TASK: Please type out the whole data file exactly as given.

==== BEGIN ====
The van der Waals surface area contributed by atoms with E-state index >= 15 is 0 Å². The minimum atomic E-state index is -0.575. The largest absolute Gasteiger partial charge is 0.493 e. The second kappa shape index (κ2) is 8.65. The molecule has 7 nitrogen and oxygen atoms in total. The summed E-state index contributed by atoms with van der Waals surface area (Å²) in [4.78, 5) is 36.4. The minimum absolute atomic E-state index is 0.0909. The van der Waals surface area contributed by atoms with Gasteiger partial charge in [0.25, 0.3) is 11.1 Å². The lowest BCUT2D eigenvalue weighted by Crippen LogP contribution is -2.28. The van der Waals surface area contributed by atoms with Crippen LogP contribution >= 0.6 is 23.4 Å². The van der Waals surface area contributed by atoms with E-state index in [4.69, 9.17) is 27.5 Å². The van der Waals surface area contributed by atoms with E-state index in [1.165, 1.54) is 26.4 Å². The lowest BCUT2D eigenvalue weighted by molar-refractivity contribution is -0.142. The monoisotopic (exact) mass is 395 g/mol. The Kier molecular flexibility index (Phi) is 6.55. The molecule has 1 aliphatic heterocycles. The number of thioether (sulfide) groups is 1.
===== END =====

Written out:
The van der Waals surface area contributed by atoms with E-state index >= 15 is 0 Å². The minimum atomic E-state index is -0.575. The largest absolute Gasteiger partial charge is 0.493 e. The second kappa shape index (κ2) is 8.65. The molecule has 7 nitrogen and oxygen atoms in total. The summed E-state index contributed by atoms with van der Waals surface area (Å²) in [4.78, 5) is 36.4. The minimum absolute atomic E-state index is 0.0909. The van der Waals surface area contributed by atoms with Gasteiger partial charge in [0.25, 0.3) is 11.1 Å². The lowest BCUT2D eigenvalue weighted by Crippen LogP contribution is -2.28. The van der Waals surface area contributed by atoms with Crippen LogP contribution >= 0.6 is 23.4 Å². The van der Waals surface area contributed by atoms with E-state index in [4.69, 9.17) is 27.5 Å². The van der Waals surface area contributed by atoms with E-state index in [1.165, 1.54) is 26.4 Å². The lowest BCUT2D eigenvalue weighted by molar-refractivity contribution is -0.142. The monoisotopic (exact) mass is 395 g/mol. The Kier molecular flexibility index (Phi) is 6.55. The molecule has 1 aliphatic heterocycles. The number of thioether (sulfide) groups is 1.